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Voyager
Voyager
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Registered: ‎05-14-2017

Since I'm just started to find out about the different between using Gen2 and Gen3 PCIe core for FPGA design and not familiar with all the difference yet. 

 

Is it very messy to port the existing Gen2 PCIe design over to the virtex7 which uses the gen3.0 IP or just start from scratch with the Gen3.0 IP design?

 

 

 

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Xilinx Employee
Xilinx Employee
1,470 Views
Registered: ‎12-10-2013

We've had folks go successfully both directions.

 

If you were already compiling all the fields in the header, then concatenating - you can just re-assign the ones needed to the spots in tdata and tuser.  The community here might be able to provide more of a feel for user implementations.  For the Root Port model provided with the endpoint example design usrapps, you can see that much of the code was just a shim to what was pre-existing.

 

Ultimately most folks end up finding the Gen3 interface easier to use once the initial port is done. 

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Visitor
Visitor
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Registered: ‎05-21-2012

I know this thread is old, but I am replying anyway, sharing in the frustration.

Count me in the camp of preferring the Gen2 TLP format, which matches the PCIe spec (and is compatible with other Vendors).  Way more intuitive and if one is slinging TLPs, one should be intimate with the spec anyhow.  Splitting out the master and slave req/cpl interfaces is neat, but not at the expense of mangling a well defined interface.  Talk about forcing vendor lock in and lots of rework to adapt previous designs to the Gen3 HIP.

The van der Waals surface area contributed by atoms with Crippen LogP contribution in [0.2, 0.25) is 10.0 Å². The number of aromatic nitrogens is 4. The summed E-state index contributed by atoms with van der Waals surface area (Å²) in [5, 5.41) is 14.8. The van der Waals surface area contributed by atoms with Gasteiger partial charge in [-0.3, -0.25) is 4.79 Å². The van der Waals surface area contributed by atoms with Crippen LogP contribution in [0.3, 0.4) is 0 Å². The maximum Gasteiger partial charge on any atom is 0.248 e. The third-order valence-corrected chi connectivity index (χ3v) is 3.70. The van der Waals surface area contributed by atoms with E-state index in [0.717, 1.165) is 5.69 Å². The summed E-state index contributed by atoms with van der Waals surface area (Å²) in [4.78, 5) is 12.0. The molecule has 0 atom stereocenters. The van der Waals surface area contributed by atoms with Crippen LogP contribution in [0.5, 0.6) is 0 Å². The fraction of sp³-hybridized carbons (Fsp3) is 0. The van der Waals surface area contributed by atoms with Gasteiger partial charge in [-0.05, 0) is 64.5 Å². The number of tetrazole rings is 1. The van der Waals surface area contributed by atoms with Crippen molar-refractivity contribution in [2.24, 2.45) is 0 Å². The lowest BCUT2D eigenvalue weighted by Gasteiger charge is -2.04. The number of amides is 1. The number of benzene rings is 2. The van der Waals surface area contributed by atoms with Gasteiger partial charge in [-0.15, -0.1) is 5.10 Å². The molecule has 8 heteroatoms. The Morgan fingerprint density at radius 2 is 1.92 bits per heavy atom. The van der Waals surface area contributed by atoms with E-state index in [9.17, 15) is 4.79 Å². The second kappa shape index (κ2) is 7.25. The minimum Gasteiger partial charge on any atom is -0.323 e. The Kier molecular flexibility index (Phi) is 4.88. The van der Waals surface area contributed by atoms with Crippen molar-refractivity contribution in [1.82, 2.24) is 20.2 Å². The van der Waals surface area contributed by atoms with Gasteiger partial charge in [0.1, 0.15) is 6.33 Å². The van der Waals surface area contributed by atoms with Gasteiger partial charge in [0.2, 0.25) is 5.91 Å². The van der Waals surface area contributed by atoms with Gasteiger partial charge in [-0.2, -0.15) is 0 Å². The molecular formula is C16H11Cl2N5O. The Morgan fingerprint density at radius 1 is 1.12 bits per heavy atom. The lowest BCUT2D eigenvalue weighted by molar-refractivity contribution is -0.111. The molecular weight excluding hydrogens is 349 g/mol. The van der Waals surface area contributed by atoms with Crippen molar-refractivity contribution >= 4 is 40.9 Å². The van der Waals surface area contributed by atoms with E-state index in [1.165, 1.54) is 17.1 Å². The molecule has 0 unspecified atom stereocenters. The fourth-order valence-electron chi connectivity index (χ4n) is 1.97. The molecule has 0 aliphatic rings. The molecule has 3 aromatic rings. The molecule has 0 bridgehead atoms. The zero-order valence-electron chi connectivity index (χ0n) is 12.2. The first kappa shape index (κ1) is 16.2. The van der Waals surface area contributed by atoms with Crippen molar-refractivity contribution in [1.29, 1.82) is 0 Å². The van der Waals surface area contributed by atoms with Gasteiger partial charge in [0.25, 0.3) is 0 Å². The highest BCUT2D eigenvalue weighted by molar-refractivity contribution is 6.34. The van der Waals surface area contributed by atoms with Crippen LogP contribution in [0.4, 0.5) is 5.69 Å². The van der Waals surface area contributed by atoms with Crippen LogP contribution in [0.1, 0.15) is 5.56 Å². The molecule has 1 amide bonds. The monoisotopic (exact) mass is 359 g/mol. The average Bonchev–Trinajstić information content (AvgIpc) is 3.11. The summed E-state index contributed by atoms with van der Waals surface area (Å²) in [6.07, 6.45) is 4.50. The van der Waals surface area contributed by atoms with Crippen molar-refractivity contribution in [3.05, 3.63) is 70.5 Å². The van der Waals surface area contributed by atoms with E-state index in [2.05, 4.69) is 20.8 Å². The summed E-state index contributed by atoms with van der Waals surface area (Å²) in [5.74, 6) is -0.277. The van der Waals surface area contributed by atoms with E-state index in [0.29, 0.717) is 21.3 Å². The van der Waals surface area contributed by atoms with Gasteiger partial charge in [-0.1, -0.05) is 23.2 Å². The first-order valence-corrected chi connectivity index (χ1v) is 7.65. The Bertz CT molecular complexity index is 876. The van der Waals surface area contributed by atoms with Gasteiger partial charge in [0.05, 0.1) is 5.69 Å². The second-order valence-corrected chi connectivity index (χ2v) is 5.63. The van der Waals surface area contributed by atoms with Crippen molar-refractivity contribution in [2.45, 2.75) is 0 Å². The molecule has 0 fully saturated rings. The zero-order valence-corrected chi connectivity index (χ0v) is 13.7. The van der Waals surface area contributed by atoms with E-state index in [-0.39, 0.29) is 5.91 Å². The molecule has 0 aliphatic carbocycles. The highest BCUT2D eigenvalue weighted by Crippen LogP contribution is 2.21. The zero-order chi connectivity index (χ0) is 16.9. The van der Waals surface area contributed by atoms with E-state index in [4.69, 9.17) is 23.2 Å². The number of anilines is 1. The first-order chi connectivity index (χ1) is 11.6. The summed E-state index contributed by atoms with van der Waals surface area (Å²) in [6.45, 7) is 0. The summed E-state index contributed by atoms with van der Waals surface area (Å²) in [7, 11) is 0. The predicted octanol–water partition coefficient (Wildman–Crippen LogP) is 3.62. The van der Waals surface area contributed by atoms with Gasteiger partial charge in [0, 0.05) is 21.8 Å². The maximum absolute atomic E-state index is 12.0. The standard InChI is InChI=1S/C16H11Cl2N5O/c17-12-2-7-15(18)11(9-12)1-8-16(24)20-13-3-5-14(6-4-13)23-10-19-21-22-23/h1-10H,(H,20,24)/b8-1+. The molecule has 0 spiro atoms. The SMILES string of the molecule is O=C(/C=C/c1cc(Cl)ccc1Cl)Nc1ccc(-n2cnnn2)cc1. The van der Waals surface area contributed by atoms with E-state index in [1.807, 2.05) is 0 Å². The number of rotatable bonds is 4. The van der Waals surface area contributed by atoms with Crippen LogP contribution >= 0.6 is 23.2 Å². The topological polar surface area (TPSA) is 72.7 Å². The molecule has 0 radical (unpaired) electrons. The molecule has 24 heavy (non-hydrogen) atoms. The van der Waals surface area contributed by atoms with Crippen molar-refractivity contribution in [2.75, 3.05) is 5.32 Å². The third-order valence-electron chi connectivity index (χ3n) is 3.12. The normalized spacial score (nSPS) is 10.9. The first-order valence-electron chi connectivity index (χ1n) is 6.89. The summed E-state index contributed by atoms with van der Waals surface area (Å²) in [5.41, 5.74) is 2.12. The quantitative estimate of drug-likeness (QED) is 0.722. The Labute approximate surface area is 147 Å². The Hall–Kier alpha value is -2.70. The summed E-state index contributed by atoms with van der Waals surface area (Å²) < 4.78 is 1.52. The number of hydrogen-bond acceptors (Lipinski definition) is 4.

My biggest gripe with Gen3 format right now is the lack of an equivalent field indicating 3DW or 4DW request packet format (32b/64b addressing/bars, PCIe spec, byte 0 bits 6:5).

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Explorer
Explorer
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Registered: ‎08-14-2013

I have some gripes with the descriptor format as well.  Transferring the address first is incredibly annoying as with a 64 bit interface you have to store the first cycle before you can see any of the other fields, namely the function number and BAR fields, making a simple routing shim that splits traffic based on the BAR or function higher complexity and higher latency.  These really should have been accessible in the first cycle.  But I suppose it's not that big of a deal because you get the whole descriptor in the same cycle once you move to a 128 bit or wider interface. 

Why would you need to know 3DW vs 4DW?  Can't you just check if all of the high-order address bits are zero, if you really need to know that?  Personally, that's one of the biggest advantages of the descriptor format - you don't have to shift the payload by different amounts, depending on whether the address is 32 or 64 bits. 

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Visitor
Visitor
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Registered: ‎05-21-2012

I, too, am currently working with the 64-bit interface, as I am porting fairly vendor agnostic EP design over to a Xilinx device with the Gen3 HIP.  I basically just had to develop adapter modules to convert the CQ and CC descriptors to my more generic TLP format.

Given my investment in the standard TLP format, that is the reason the 2 missing bits (along with the type field would tell me 3DW or 4DW) and any others annoy me.  The "new" descriptor format simplifies some things at the expense of knowing everything available in a standard TLP.  I'd rather check 7 bits (fmt/type) for 3DW/4DW versus 32-bits of the upper address.  Like you mentioned, with the 64-bit descriptor you don't know anything other than address until the 2nd beat of the transfer.  Dword shifting based on 3DW or 4DW format is certainly annoying as well, but fairly easy to deal with.  A 64-bit address is pretty useless imho, unless you happen to actually need 64-bits of address wherever you are sending data to or fetching data from, which I imagine is still less common than 32-bit address/BARs.  So always including it technically adds an additional DWord to every transfer, whether actually needed or not.

Clock rate and timing closure may force me to 128-bit interface in the future, but that really only gives me the same incomplete info on the first beat of the transfer.

The biggest issue with the new descriptor format is that is affects design portability and reuse through vendor lock in.  As engineers using good design practices, we should all be opposed to this.